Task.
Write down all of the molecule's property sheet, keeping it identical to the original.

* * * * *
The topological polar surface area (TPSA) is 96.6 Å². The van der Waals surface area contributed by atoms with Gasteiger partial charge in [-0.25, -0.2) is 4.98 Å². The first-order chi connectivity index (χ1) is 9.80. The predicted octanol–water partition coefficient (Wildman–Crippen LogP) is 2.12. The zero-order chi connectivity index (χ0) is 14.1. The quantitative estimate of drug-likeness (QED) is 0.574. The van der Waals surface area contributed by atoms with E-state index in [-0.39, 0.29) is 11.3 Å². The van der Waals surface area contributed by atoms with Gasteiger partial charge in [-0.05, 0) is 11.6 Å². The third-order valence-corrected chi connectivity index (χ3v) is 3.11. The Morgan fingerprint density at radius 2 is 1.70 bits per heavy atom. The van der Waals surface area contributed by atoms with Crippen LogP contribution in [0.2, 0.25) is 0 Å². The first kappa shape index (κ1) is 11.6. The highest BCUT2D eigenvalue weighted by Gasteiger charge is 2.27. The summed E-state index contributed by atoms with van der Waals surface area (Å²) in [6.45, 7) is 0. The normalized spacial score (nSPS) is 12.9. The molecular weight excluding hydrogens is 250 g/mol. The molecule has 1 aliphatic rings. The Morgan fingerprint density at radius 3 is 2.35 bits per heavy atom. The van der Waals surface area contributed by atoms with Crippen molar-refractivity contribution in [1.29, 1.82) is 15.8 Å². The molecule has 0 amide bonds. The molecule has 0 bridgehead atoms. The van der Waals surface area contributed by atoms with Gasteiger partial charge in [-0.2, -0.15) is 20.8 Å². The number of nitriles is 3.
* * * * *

The topological polar surface area (TPSA) is 96.6 Å². The van der Waals surface area contributed by atoms with Gasteiger partial charge in [-0.25, -0.2) is 4.98 Å². The first-order chi connectivity index (χ1) is 9.80. The predicted octanol–water partition coefficient (Wildman–Crippen LogP) is 2.12. The zero-order chi connectivity index (χ0) is 14.1. The quantitative estimate of drug-likeness (QED) is 0.574. The van der Waals surface area contributed by atoms with E-state index in [-0.39, 0.29) is 11.3 Å². The van der Waals surface area contributed by atoms with Gasteiger partial charge in [-0.05, 0) is 11.6 Å². The third-order valence-corrected chi connectivity index (χ3v) is 3.11. The Morgan fingerprint density at radius 2 is 1.70 bits per heavy atom. The van der Waals surface area contributed by atoms with Crippen LogP contribution in [0.2, 0.25) is 0 Å². The first kappa shape index (κ1) is 11.6. The highest BCUT2D eigenvalue weighted by Gasteiger charge is 2.27. The summed E-state index contributed by atoms with van der Waals surface area (Å²) in [6.45, 7) is 0. The normalized spacial score (nSPS) is 12.9. The molecular weight excluding hydrogens is 250 g/mol. The molecule has 1 aliphatic rings. The Morgan fingerprint density at radius 3 is 2.35 bits per heavy atom. The van der Waals surface area contributed by atoms with Crippen molar-refractivity contribution in [1.29, 1.82) is 15.8 Å². The molecule has 0 amide bonds. The molecule has 0 bridgehead atoms. The van der Waals surface area contributed by atoms with Gasteiger partial charge in [-0.2, -0.15) is 20.8 Å². The number of nitriles is 3.